Unfortunately for defendants, there is no ameliorating explanation for their violations of Part II of the Consent Order. They were required to possess and rely upon competent and reliable scientific evidence before making any claim that their product could prevent or provide relief from any medical or health-related condition. The words “competent and reliable scientific evidence” are the key to this issue. Bearing in mind the educational and professional backgrounds of the various principals, there can be no doubt regarding the nature of scientific evidence. Although there was much made of the fact that the Consent Order did not require “peer review” or other specific modalities embraced within the “scientific method,” clearly scientific evidence is far more than mere anecdotal evidence (whether offered by a physician or by customer “testimonials”), a subject discussed in a prior order (see Doc. 77). In any event, the jury found the defendants did not possess and rely upon competent and reliable scientific evidence in making the various health-related claims set forth in the exhibits, and this Court is constrained to hold that the evidence proffered by defendants was not relied upon in good faith.
C. Ozone Levels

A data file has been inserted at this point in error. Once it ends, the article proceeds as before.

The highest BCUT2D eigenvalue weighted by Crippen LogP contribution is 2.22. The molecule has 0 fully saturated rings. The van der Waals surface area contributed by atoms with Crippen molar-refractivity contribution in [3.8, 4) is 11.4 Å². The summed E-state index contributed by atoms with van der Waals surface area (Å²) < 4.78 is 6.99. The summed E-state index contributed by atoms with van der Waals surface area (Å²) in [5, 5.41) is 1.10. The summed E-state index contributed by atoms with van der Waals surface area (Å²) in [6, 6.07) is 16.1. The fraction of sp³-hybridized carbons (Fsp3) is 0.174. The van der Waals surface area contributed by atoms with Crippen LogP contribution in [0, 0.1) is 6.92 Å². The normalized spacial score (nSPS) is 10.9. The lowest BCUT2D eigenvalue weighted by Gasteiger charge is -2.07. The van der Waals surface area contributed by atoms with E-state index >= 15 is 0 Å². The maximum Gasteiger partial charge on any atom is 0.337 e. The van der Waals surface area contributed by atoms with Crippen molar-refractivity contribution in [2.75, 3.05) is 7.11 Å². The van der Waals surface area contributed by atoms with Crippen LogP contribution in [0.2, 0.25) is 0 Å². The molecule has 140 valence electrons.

Relatively little attention was paid to this aspect during the penalty phase of the trial, At the liability phase, only eleven (11) exhibits contained references to the ozone sensor and its ability to control ozone concentrations in indoor air. The scientific evidence which the defendants presented as “scientific evidence” was a certification by the Canadian Standards Association (“CSA”) and testing on a single Alpine product model by ITS, which was performed at defendants’ behest. The jury determined that neither constituted competent and reliable scientific evidence, and this Court agrees; the CSA subsequently amended its certification, defendants misrepresented the extent of that certification, and the ITS test methodology was suspect, at best. Nevertheless, defendants possessed and relied upon at least a modicum of evidence which, although it does not excuse defendants’ violations, does serve to lessen the penalty that otherwise should be imposed.
D. Penalty Amount
The relevant statute, 15 U.S.C. § 45(l) provides: